Learning Disability: Am I ready for college?
We all mature at different speeds and in different ways. As we grow older and more mature, we may find ourselves more able to cope with things that limit us when we are young.
A student with a learning disability needs to assess his or her readiness for college.
Many students these days, and for many different reasons, look at junior colleges as a way to seque into a four year school and to prepare for the rigors of getting a degree.
A student with learning disabilities needs to be honest in his or her self assessment as a part of the college preparation process.
Do you understand your learning disability?
Can you explain it to others, such as your teachers?
When was your disability diagnosed?
What kind of grades do you make in high school? What is your current GPA?
Are you enrolled in any Advanced Placement classes?
Are you taking college prep classes, or special education courses?
Do you understand How you learn?
- From listening
- From reading and other visual activities
- Do you need the material read to you?
- In which subjects do you perform well?
- Which are difficult for you?
- Do you study?
- How are you at finishing special assignments?
- Can you work well on your own or are you better iin a group?
- Are you able to keep at something if you don't understand it at first?
- What are you good in: i.e. computers, sports
- What plans do you have for the future?
- Have you researched the skills and competencies you would need to pursue your planned career goals?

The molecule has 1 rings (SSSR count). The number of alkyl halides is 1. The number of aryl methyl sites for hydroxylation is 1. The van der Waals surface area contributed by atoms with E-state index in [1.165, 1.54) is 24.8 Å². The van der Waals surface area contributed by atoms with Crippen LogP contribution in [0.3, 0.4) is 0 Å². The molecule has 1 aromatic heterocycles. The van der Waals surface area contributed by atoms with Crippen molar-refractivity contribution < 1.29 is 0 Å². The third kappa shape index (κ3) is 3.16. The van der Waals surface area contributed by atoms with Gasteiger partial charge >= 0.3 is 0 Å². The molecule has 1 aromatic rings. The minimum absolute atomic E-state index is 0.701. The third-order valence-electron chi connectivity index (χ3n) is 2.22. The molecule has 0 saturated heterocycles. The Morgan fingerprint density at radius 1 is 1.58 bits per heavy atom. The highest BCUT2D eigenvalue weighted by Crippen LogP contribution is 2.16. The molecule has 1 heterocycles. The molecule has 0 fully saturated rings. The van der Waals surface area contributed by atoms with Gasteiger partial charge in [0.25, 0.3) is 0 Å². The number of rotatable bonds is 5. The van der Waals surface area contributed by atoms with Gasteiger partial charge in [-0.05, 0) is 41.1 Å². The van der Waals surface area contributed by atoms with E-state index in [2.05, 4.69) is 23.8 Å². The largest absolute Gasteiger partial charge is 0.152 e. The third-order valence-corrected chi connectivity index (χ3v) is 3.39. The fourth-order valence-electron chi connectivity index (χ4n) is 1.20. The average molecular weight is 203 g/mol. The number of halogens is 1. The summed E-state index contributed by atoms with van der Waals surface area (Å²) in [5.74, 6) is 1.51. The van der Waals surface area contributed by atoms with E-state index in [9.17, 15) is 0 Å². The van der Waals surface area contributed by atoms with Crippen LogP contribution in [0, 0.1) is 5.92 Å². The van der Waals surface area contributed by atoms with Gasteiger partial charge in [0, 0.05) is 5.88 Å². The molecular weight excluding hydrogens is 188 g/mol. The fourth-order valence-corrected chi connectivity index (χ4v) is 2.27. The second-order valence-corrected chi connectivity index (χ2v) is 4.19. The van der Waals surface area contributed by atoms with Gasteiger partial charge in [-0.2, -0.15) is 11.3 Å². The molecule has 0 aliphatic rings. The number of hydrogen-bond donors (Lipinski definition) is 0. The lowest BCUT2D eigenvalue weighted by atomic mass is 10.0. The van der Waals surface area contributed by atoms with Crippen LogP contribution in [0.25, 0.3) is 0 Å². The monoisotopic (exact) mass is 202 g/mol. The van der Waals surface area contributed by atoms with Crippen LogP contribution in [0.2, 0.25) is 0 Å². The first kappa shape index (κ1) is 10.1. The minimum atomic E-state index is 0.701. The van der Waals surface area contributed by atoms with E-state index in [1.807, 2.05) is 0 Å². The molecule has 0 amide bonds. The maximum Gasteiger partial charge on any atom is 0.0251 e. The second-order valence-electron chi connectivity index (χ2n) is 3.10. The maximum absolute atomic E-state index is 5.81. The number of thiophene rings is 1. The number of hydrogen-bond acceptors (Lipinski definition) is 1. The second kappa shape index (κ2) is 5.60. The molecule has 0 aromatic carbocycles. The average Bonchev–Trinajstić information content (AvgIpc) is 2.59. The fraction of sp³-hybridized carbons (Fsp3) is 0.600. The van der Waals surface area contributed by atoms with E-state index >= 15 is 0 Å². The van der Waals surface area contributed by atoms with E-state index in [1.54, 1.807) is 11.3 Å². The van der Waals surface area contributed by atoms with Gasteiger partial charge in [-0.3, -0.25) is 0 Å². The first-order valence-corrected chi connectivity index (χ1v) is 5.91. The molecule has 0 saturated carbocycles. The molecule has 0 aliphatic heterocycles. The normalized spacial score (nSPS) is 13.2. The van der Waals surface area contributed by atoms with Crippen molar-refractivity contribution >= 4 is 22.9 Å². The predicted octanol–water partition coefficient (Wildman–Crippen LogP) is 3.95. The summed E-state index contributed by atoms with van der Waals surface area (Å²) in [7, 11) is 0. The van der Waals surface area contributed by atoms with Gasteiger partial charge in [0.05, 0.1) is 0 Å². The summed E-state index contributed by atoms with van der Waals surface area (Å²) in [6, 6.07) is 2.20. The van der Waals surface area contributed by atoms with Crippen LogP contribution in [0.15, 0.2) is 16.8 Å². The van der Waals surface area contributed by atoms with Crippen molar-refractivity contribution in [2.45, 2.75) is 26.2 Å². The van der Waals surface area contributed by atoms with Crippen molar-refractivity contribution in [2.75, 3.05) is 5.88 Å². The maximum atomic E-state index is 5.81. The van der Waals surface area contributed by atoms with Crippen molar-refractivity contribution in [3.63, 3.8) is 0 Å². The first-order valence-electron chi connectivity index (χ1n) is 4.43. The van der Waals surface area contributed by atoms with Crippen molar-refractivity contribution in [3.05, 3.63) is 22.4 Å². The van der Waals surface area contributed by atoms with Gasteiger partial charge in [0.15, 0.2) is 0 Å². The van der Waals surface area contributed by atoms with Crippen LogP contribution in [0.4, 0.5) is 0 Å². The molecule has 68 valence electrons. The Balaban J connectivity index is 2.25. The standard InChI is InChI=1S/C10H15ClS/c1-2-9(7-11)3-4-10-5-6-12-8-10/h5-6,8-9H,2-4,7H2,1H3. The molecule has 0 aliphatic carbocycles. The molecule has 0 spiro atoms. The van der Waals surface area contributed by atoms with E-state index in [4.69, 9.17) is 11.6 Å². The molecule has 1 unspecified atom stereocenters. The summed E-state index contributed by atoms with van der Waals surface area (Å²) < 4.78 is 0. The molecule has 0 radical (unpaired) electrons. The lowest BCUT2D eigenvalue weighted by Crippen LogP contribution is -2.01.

Note: I ask this as a question for you to think about. Over 50% of all college students change their major within their first two years. I do suggest though, that you think about and research areas of study that interest you and that will fit with your abilities. For instance, if you are not good at geometry, architecture might not be a good career choice for you.
- About your disability:
- Are you aware of what your disability is and how it impacts your learning?
- Are you able to explain your disability and discuss special accommodations you might need?
- Are you aware of special curriculum needs?
Assess your academic skills, habits and performance
- Written Skills
- Can you express yourself clearly in writing?
- Are you able to write using vocabulary words appropriate to your age and grade level?
- Do you frequently misspell words?
- Are you able to organize your thoughts and express them in a logical way?
- Are people able to read what you write?
- Do you capitalize letters?
- Is your handwriting consistent?
- Can you write a 45 minute in-class essay and receive a grade of B or better?
- Are you able to construct sentences and paragraphs using correct grammar and punctuation?
- Verbal Skills
- Do you have good conversational skills?
- Do you communicate well with others?
- Is your speech articulate and logical?
- Can you give a speech in front of a class?
- Can you understand what others are saying in a conversation?
- Are you able to complete your reading assignments within a reasonable time?
- Do you have difficulty decoding words?
- Do you mix up letters?
- How easy (or hard) is it for you to understand what you read?
- Can you remember what you have read?
- Which areas of math are difficult for you? easy?
- Is geometry difficult for you?
- Do you mix up letters?
Are you easily distracted, do you have difficulty following instructions, or finishing an assignment?
Can you concentrate in class, remain organized, and remember what you have learned?
Ask yourself these questions and honestly assess your skills, maturity and readiness for college. Familiarize yourself with the special services offered by the schools of your choice. The level of services offered at colleges fall into four categories, and you will want to choose a school with a program level that will meet your needs.
Calendar of college prep tasks for students diagnosed with learning disabilities
Campus visits for students with learning disabilities
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